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CNNs and targeted combination therapy - Medical Conferences

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CNNs and targeted combination therapy

Presented By
Dr Allan Halpern, Memorial Sloan Kettering Cancer Center, USA

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AAD 2018
Better diagnosis with deep convolutional neural networks

“Malignant melanoma is primarily diagnosed visually, beginning with an initial clinical screening,” said Dr Allan Halpern [9]. This step is then followed by dermoscopic analysis, a biopsy and histopathological examination.

Artificial intelligence—deep convolutional neural networks (CNNs) —may help in diagnosis, according to a recent publication [10]. CNNs are feed-forward artificial neural networks and learn the filters that, in traditional algorithms, were hand-engineered. This makes them independent of prior knowledge and human effort.

The working group at Stanford University in California trained this system with a dataset of 129,450 clinical images consisting of 2,032 different diseases (two orders of magnitude larger than previous datasets). The CNN was then tested against 21 board-certified dermatologists on biopsy-proven clinical images.

The result was astonishing: the CNN achieved a performance on par with all tested experts, and classified melanoma with a level of competence comparable to the dermatologists. Even regarding the biopsy decision, the dermatologists did not outperform the CNN. According to the authors of the study, deep neural networks deployed on mobile devices can potentially extend the reach of dermatologists outside the clinic. This technique could provide low-cost universal access to vital diagnostic care [10].

“The digital ability to monitor lesions over time is going to be the state of the art in the future: the technology is already there,” said Dr Halpern.

Survival benefit of targeted combination therapy

New data are also available about therapy of metastatic melanoma. A trial published in 2017 confirmed that patients with BRAF600-mutant metastatic melanoma have a persistent overall and progression-free survival benefit when they are treated with the combination of the BRAF inhibitor dabrafenib and the MEK inhibitor trametinib [11]. Overall survival was 30% at four years and 28% at five. Survival was higher among patients with normal baseline LDH levels. This five-year analysis represents the longest follow-up to date with BRAF + MEK inhibitor combination therapy in BRAF V600-mutant melanoma. It shows that this therapy really elicits durable plateaus of long-term overall and progression-free survival that can last more than five years in some patients (see Figure) [11].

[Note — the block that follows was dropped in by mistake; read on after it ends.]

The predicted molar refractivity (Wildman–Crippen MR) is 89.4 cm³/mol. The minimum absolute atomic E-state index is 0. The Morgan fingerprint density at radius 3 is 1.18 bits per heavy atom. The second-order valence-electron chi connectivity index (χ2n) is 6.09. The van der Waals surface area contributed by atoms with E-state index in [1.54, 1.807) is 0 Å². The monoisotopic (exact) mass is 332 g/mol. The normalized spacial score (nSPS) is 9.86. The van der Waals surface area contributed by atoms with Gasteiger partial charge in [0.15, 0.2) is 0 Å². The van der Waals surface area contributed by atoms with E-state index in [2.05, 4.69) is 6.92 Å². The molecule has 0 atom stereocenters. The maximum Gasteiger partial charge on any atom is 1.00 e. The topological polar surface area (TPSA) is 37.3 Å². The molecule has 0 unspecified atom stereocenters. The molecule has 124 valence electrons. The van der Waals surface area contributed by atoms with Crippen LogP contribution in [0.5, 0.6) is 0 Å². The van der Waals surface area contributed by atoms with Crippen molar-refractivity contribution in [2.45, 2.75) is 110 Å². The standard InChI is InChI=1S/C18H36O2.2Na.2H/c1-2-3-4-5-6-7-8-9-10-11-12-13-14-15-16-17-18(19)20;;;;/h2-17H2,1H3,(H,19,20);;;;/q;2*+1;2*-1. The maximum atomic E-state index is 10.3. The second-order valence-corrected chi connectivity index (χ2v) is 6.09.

Figure: Overall survival of patients with malignant melanoma in the intention-to-treat-population [11]

D = Dabrafenib; D + T 150/1 = dabrafenib 150 mg twice a day plus trametinib 1 mg once daily: D + T 150/2 = dabrafenib 150 mg twice a day plus trametinib, 2 mg once a day.

However, treating physicians have to deal with the different toxicities of this regime. According to Dr Halpern, checkpoint inhibitors are also relevant in the adjuvant setting: in December 2017, FDA granted regular approval to the immune checkpoint inhibitor nivolumab for patients with melanoma involving lymph nodes or in patients with metastatic disease who have undergone complete resection [12]. Nivolumab was previously approved only for the treatment of patients with unresectable or metastatic melanoma. Approval was based on improvement in recurrence-free survival in the CHECKMATE-238 trial that included 906 patients with completely resected, Stage III B/C or Stage IV melanoma [13]. Patients were randomly allocated (1:1) to receive nivolumab 3 mg/kg every two weeks or ipilimumab 10 mg/kg every three weeks for four doses, then every 12 weeks beginning at Week 24 for up to one year. Patients in the nivolumab arm experienced significantly fewer recurrences/deaths compared with the ipilimumab arm (34% vs. 45.5%; P<0.0001) [13].

“The problem with immunotherapy is the toxicity like hypophysitis, but rash is also a big piece of it,” concluded Dr Halpern.

9. Halpern, A. oral presentation S048, AAD Annual Meeting, February 16–20 2018
10. Esteva, A. et al. Nature. 2017; 542:115–18
11. Long, GV. et al. J Clin Oncol 2018;36:667–73.
12. https://www.fda.gov/Drugs/InformationOnDrugs/ApprovedDrugs/ucm590004.htm, last accessed March 12.
13. Weber, J. et al. N Engl J Med 2017:377:1824–35.

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